The diagonal part of the effective Hamiltonian represents the energy of the system at equilibrium. Therefore, at equilibrium the energy of the system is given by Equation (5).

$\begin{array}{c}{E}_{k}=\underset{q}{{\displaystyle \sum}}\text{\hspace{0.05em}}{\u03f5}_{q}\left\{{u}_{q}^{2}{m}_{q}+{v}_{q}^{2}\left(1-{m}_{-q}\right)\right\}+\underset{k}{{\displaystyle \sum}}\text{\hspace{0.05em}}{\u03f5}_{k}\{{u}_{k}^{4}{m}_{-k}{m}_{k}-{u}_{k}^{2}{v}_{k}^{2}{m}_{k}\left(1-{m}_{-k}\right)\\ \text{\hspace{0.17em}}\text{\hspace{0.17em}}+{u}_{k}^{2}{v}_{k}^{2}\left(1-{m}_{k}\right){m}_{k}+{u}_{k}^{2}{v}_{k}^{2}\left(1-{m}_{-k}\right){m}_{-k}-{u}_{k}^{2}{v}_{k}^{2}\left(1-{m}_{-k}\right){m}_{k}\\ \text{\hspace{0.17em}}\text{\hspace{0.17em}}+{v}_{k}^{4}\left(1-{m}_{-k}\right)\left(1-{m}_{k}\right)\}-\underset{k,q}{{\displaystyle \sum}}\text{\hspace{0.05em}}{U}_{k,q}\{{u}_{k}^{4}{u}_{q}^{2}{m}_{-k}{m}_{k}{m}_{q}+{u}_{k}^{4}{v}_{q}^{2}{m}_{k}\left(1-{m}_{-q}\right){m}_{-k}\\ \text{\hspace{0.17em}}\text{\hspace{0.17em}}+{u}_{q}^{2}{v}_{k}^{4}\left(1-{m}_{k}\right)\left(1-{m}_{-k}\right){m}_{q}+{v}_{q}^{2}{v}_{k}^{4}\left(1-{m}_{-k}\right)\left(1-{m}_{-q}\right)\left(1-{m}_{k}\right)\\ \text{\hspace{0.17em}}\text{\hspace{0.17em}}+{u}_{q}^{2}{u}_{k}^{2}{v}_{k}^{2}{m}_{q}\left[{m}_{k}\left(1-{m}_{k}\right)-2{m}_{k}\left(1-{m}_{-k}\right)+{m}_{-k}\left(1-{m}_{-k}\right)\right]\\ \text{\hspace{0.17em}}\text{\hspace{0.17em}}+{u}_{k}^{2}{v}_{k}^{2}{v}_{q}^{2}\left(1-{m}_{-q}\right)\left[\left(1-{m}_{k}\right){m}_{k}-2\left(1-{m}_{-k}\right){m}_{k}+\left(1-{m}_{-k}\right){m}_{-k}\right]\}\end{array}$ (5)

At equilibrium, the quasi-particles represented by the operators γ are very few or do not exist and therefore, ${m}_{k}={m}_{-k}=0$ and ${m}_{q}={m}_{-q}=0$ . Thus, Equation (5) becomes

${E}_{k}={\displaystyle {\sum}_{q}{\u03f5}_{q}{v}_{q}^{2}}+{\u03f5}_{k}{v}_{k}^{4}-{v}_{k}^{4}{\displaystyle {\sum}_{q}{U}_{k,q}{v}_{q}^{2}}$ (6)

For the electron to interact with the Cooper pair, they must be in the same state i.e. at the time of interaction we only consider the state k of the electron and neglect all the other states in q and therefore Equation (7) becomes,

${E}_{k}={\u03f5}_{q}{v}_{k}^{2}+{\u03f5}_{k}{v}_{k}^{4}-{v}_{k}^{4}{U}_{k,k}{v}_{k}^{2}$ (7)

For the three-electron interaction to take place, the cooper pair and the electron involved in the interaction must be present. Thus, ${v}_{k}=1$ and ${u}_{k}=0$ ,

${E}_{k}={\u03f5}_{q}+{\u03f5}_{k}-{U}_{k,k}$ (8)

To introduce temperature dependence, the energy E_{k} is multiplied by the thermal activation factor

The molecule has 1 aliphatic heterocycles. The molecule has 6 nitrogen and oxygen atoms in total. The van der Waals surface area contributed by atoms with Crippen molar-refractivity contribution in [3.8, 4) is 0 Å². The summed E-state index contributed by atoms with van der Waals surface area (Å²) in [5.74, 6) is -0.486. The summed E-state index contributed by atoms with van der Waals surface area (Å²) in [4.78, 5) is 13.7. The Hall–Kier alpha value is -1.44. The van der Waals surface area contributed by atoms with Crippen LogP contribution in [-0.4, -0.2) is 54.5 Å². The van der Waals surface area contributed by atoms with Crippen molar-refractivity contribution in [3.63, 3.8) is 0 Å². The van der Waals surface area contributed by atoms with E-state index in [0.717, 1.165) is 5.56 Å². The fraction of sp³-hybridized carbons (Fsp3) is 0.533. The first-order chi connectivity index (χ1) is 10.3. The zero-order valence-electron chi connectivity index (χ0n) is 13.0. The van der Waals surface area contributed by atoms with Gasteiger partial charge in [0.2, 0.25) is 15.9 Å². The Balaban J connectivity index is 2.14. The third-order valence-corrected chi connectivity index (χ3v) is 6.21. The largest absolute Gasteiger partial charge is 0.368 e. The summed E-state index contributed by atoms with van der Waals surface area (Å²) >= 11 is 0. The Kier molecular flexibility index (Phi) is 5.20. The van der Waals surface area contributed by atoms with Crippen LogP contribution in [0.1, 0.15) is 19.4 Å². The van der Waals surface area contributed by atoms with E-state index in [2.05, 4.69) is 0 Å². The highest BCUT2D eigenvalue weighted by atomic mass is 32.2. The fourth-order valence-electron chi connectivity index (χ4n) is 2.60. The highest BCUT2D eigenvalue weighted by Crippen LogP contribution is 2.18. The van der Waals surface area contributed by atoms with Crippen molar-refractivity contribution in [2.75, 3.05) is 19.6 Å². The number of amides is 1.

$\mathrm{exp}\left(\frac{-{E}_{k}}{{K}_{B}T}\right)$ where E_{k} is energy of the system and K_{B} is the Boltzmann constant. This produces a temperature dependent energy E_{T} given as

${E}_{T}={E}_{k}{\text{e}}^{\left(\frac{-{E}_{k}}{{K}_{B}T}\right)}$ (9)

The sum of kinetic energies ( ${\u03f5}_{q}+{\u03f5}_{k}$ ) and ${U}_{k,k}$ for Y123 have been determined as 10.8 meV and 26.8 meV respectively [3] [23].

2.2. Specific Heat Capacity

The specific heat capacity of a system is given by

${C}_{V}=\frac{\partial {E}_{T}}{\partial T}$ (10)

For the three electron system, we substitute 10 into 9 so that,

${C}_{V}=\left[\frac{{E}_{k}^{2}}{{K}_{B}{T}^{2}}\right]{\text{e}}^{\left(\frac{-{E}_{k}}{{K}_{B}T}\right)}$ (11)

2.3. Sommerfeld’s Coefficient

The electronic specific heat capacity (γ) is determined from the specific heat capacity using the formula

$\gamma =\frac{{C}_{v}}{T}$ (12)

Putting (9) into (12) we get

$\gamma =\left[\frac{{E}_{k}^{2}}{{K}_{B}{T}^{3}}\right]{\text{e}}^{\left(\frac{-{E}_{k}}{{K}_{B}T}\right)}$ (13)

2.4. Entropy

From the first law of thermodynamics temperature is defined as

$\frac{1}{T}=\frac{\text{d}s}{\text{d}Q}$ (14)

From which we have,

$\text{d}s=\frac{\text{d}Q}{T}$ (15)

But recalling that dQ = C_{v}dT and integrating Equation (13), we have

$S={{\displaystyle \int}}^{\text{}}\frac{{C}_{v}}{T}\text{d}T$ (16)

Putting Equation (11) into Equation (14) to substitute for C_{V}, we have

$S={{\displaystyle \int}}^{\text{}}\left[\frac{{E}_{k}^{2}}{{K}_{B}{T}^{3}}\right]{\text{e}}^{\left(\frac{-{E}_{k}}{{K}_{B}T}\right)}\text{d}T$ (17)

So that the entropy becomes

$S={{\displaystyle \int}}^{\text{}}-{K}_{B}\left\{\left(\frac{{E}_{k}}{{K}_{B}T}-1\right){\text{e}}^{\frac{{E}_{k}}{{K}_{B}T}}\right\}$ (18)

3. Results and Discussions

3.1. Energy of the System

The total energy of a system results from the interaction between the particles of the system. The energy due to interaction between these particles increases with the temperature of the system. At T_{C}, point the material changes from a superconducting to a normal state. Figure 1 shows the total energy of YBCO123 as a function of temperature.

This half-stretched sigmoid curve has been obtained previously by other researchers when they were relating energy of the system to temperature [24] [25] [26] [27]. From the graph, it is observed that the energy of the system increases with temperature but not linearly. At $T=0$ , the electrons are completely non-interacting and thus the energy due to interaction between electrons interaction, ${E}_{T}=0$ . The rise in temperature of the system beyond 18.5 K causes a significant change in the energy of interaction within the system. This phenomenon is shown in Figure 2.